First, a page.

as a community organizer. he would become a state legislator and u.s. senator. the connection is great. he still has a home here. the 15-year-old hadiya pendleton was killed a mile from where his job is. the connection is very real for him. the gun violence rate is one of the highest in the country. the poverty rate in the south side of chicago where he will be speaking today, where he was once a community organizer, one of the highest in the country. we've been here a couple of days, talking to community organizers. they say the need has never been greater. so when the president comes here, politically the main thing is to give his message from the state of the union and put it on the ground where the people are and where the situations require it and, of course, south side of chicago is a place where urban violence is very much a foot. however, there's going to be the looming question, are you just giving your speech or are you going to make good on the promises here where you call home? a lot of people are so happy to see the president but they will be even more happy if these words turn into
/10 of the u.s. in the next 24 to 48 hours. we have an update on what forecasters say could be the biggest storm in decades for some 32 million americans. and there are new questions about whether the policies of the federal reserve may be quietly crushing the retirement funds for millions of american workers. we'll look at that. >> we want to bring up to speed of the massive manhunt, for an accused mass murderer. the police in riverside, california will brief the media on the status of their investigation of the murder of a riverside police officer and the shooting of another officer. we of course will bring you that press conference if and when it happens live and keep you updated throughout the program on the progress, if any in finding this suspect. meanwhile, a shocking new report on the federal reserve. and how its policies of affecting your retirement funds. are they crushing them for millions of american workers? we're learning several major u.s. companies are pouring cash into pension plans and battered by record low interest rates. among those ford motor company is expected to s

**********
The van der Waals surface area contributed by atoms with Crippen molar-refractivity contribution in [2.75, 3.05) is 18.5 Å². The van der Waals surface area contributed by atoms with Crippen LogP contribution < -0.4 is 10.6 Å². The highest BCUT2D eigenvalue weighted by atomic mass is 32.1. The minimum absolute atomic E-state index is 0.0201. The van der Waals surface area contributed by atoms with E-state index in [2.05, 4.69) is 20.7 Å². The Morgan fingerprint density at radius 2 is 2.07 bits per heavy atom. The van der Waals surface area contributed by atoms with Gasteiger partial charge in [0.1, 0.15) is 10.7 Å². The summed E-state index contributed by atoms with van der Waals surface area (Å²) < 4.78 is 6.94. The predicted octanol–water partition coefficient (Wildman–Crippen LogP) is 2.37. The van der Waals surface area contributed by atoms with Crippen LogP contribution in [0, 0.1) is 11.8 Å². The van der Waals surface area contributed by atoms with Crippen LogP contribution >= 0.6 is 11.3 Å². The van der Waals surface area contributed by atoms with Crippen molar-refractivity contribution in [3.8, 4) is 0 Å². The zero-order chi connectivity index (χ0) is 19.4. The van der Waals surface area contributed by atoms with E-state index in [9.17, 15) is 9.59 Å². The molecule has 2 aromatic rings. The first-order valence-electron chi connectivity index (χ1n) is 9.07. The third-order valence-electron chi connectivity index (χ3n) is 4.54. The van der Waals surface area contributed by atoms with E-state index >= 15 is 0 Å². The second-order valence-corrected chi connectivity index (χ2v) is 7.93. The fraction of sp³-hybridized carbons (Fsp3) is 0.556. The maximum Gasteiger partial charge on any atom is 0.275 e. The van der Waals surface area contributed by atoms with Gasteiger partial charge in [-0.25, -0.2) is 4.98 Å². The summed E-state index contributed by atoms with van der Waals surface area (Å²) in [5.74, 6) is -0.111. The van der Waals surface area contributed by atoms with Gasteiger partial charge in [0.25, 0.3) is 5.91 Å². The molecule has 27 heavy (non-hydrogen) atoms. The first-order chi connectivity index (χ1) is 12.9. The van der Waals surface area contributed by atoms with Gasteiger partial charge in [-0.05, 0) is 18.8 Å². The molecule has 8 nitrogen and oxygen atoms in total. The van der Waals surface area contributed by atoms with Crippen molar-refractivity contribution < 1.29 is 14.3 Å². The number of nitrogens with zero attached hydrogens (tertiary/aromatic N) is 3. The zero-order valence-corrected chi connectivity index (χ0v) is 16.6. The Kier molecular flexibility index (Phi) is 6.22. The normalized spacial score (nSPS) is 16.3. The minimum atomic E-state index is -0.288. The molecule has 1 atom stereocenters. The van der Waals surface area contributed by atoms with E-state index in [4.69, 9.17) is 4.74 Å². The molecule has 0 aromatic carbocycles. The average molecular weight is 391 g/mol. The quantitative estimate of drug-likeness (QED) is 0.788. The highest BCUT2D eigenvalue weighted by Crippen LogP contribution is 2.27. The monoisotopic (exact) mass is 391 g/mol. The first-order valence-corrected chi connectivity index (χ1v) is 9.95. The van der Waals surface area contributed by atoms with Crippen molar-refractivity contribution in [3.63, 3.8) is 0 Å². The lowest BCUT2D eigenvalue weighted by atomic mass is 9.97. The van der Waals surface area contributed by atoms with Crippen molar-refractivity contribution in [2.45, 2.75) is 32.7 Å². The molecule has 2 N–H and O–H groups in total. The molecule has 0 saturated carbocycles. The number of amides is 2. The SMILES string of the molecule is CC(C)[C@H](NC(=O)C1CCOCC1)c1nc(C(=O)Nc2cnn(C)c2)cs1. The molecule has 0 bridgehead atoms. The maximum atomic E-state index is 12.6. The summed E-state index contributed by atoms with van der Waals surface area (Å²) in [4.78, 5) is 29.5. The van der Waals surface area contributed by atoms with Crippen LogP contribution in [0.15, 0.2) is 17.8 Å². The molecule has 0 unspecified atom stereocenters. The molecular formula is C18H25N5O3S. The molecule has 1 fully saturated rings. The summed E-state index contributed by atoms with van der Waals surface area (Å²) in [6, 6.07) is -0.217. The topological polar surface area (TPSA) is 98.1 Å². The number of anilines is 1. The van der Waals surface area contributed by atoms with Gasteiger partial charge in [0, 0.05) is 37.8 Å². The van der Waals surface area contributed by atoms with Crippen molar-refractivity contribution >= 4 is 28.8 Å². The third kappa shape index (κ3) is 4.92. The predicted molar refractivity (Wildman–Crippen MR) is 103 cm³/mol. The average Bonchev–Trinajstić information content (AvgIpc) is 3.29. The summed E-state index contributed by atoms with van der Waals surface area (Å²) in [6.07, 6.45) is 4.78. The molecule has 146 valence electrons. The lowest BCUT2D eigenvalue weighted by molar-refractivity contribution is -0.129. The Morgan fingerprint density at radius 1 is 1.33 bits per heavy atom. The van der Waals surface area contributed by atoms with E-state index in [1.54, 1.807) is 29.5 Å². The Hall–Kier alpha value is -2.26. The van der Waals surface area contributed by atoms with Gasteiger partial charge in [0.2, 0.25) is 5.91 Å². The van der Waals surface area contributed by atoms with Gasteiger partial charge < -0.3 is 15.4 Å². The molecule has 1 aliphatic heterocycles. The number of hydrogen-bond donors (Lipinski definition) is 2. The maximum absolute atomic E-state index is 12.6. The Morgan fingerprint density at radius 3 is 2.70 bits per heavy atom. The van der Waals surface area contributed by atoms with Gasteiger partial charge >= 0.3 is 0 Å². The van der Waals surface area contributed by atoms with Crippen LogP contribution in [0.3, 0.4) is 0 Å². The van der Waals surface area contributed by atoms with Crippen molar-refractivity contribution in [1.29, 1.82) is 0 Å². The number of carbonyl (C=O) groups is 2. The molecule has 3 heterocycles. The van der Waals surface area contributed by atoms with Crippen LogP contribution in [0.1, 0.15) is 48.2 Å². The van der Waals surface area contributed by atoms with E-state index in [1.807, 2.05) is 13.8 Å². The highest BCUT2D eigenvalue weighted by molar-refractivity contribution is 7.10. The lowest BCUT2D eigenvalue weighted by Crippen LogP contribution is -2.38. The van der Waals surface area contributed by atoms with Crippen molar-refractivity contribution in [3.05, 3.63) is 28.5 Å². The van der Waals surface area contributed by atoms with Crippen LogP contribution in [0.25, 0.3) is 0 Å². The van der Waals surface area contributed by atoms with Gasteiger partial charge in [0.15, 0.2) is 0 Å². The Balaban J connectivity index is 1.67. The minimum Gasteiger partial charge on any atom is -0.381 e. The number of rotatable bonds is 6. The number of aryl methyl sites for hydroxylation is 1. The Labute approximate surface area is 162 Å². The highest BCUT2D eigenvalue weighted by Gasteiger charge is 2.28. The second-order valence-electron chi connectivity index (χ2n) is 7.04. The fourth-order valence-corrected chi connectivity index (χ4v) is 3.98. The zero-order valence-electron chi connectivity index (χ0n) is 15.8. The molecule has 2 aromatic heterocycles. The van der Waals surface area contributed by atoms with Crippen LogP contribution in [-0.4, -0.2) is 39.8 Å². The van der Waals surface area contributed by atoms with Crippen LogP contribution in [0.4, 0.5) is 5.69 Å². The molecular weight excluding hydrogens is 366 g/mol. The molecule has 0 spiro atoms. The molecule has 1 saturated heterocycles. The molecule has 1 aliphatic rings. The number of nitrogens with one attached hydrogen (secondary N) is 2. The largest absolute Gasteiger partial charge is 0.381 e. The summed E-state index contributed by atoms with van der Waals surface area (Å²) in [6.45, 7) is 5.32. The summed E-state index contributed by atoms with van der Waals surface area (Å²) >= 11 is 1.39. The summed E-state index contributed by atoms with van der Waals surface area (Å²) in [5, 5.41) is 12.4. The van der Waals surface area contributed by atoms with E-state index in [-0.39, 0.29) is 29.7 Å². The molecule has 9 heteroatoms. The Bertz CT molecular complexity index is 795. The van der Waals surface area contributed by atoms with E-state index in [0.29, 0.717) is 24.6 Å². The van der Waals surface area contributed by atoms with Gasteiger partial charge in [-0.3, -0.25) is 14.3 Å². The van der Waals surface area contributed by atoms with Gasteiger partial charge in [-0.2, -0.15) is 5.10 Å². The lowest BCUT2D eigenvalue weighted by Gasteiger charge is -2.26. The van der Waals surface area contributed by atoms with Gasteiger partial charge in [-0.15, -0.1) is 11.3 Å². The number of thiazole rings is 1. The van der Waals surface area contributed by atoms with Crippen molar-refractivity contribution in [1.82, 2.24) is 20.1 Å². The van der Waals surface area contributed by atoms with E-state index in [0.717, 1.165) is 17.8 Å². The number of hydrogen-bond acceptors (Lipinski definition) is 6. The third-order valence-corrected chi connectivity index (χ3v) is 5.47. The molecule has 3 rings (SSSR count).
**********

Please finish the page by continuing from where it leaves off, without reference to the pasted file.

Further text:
the u.s. navy s.e.a.l. who took him out. i'm wolf blitzer. you're in "the situation room." -- captions by vitac -- www.vitac.com >>> all that coming up, but there's also developments happening right now in southern california. frayed nerves and a cold trail, as investigators search for the fired los angeles police officer christopher dorner who's declared war on the police, now wanted in the murders of three people. we're standing by for a news conference. the prosecutor is going to be giving us new information. let's check in with cnn's miguel marquez in los angeles for an update. do police have any serious clues right now? >> reporter: it's not for lack of trying. they are trying to create those clues. they say they have 600 clues that hundreds of investigators are trying to pile through. right now, people are very nervous across the entire state. nervous students return. schools finally reopened in big bear. >> there's a bad guy on the loose and we don't want to get shot by him. >> reporter: today, it's security, along with students. >> today we feel much better. there's a lot of --